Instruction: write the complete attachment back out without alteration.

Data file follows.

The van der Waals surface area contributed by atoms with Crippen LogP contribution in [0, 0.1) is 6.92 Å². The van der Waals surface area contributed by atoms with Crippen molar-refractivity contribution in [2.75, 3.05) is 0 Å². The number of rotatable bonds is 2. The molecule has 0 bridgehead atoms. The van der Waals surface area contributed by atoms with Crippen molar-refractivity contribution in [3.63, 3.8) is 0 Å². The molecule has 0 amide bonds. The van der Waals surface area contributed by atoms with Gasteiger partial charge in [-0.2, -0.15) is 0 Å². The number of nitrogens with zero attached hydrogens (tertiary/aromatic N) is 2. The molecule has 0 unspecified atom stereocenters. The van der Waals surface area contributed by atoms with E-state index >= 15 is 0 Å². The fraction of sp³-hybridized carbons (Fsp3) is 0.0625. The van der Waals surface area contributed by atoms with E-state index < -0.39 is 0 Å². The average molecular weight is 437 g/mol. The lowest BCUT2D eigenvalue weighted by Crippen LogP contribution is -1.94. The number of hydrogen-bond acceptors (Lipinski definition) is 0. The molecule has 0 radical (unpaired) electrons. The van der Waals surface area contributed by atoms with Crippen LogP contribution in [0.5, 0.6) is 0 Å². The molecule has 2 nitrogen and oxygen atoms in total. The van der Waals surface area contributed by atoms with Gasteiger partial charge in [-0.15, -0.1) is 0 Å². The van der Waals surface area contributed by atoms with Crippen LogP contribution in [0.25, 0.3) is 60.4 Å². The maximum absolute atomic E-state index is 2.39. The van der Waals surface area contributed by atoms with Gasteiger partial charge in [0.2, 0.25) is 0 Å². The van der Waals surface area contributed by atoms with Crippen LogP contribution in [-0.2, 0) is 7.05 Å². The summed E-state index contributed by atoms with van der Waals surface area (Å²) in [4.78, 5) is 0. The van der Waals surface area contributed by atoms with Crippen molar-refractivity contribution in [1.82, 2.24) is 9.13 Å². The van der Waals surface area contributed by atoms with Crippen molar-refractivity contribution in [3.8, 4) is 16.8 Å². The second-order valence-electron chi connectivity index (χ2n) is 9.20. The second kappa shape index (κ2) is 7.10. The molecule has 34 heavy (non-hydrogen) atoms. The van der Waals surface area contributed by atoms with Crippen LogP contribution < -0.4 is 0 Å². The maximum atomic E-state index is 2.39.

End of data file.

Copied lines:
The van der Waals surface area contributed by atoms with Crippen LogP contribution in [0, 0.1) is 6.92 Å². The van der Waals surface area contributed by atoms with Crippen molar-refractivity contribution in [2.75, 3.05) is 0 Å². The number of rotatable bonds is 2. The molecule has 0 bridgehead atoms. The van der Waals surface area contributed by atoms with Crippen molar-refractivity contribution in [3.63, 3.8) is 0 Å². The molecule has 0 amide bonds. The van der Waals surface area contributed by atoms with Gasteiger partial charge in [-0.2, -0.15) is 0 Å². The number of nitrogens with zero attached hydrogens (tertiary/aromatic N) is 2. The molecule has 0 unspecified atom stereocenters. The van der Waals surface area contributed by atoms with E-state index >= 15 is 0 Å². The fraction of sp³-hybridized carbons (Fsp3) is 0.0625. The van der Waals surface area contributed by atoms with E-state index < -0.39 is 0 Å². The average molecular weight is 437 g/mol. The lowest BCUT2D eigenvalue weighted by Crippen LogP contribution is -1.94. The number of hydrogen-bond acceptors (Lipinski definition) is 0. The molecule has 0 radical (unpaired) electrons. The van der Waals surface area contributed by atoms with Crippen LogP contribution in [0.5, 0.6) is 0 Å². The molecule has 2 nitrogen and oxygen atoms in total. The van der Waals surface area contributed by atoms with Gasteiger partial charge in [-0.15, -0.1) is 0 Å². The van der Waals surface area contributed by atoms with Crippen LogP contribution in [0.25, 0.3) is 60.4 Å². The maximum absolute atomic E-state index is 2.39. The van der Waals surface area contributed by atoms with Gasteiger partial charge in [0.2, 0.25) is 0 Å². The van der Waals surface area contributed by atoms with Crippen LogP contribution in [-0.2, 0) is 7.05 Å². The summed E-state index contributed by atoms with van der Waals surface area (Å²) in [4.78, 5) is 0. The van der Waals surface area contributed by atoms with Crippen molar-refractivity contribution in [1.82, 2.24) is 9.13 Å². The van der Waals surface area contributed by atoms with Crippen molar-refractivity contribution in [3.8, 4) is 16.8 Å². The second-order valence-electron chi connectivity index (χ2n) is 9.20. The second kappa shape index (κ2) is 7.10. The molecule has 34 heavy (non-hydrogen) atoms. The van der Waals surface area contributed by atoms with Crippen LogP contribution < -0.4 is 0 Å². The maximum atomic E-state index is 2.39.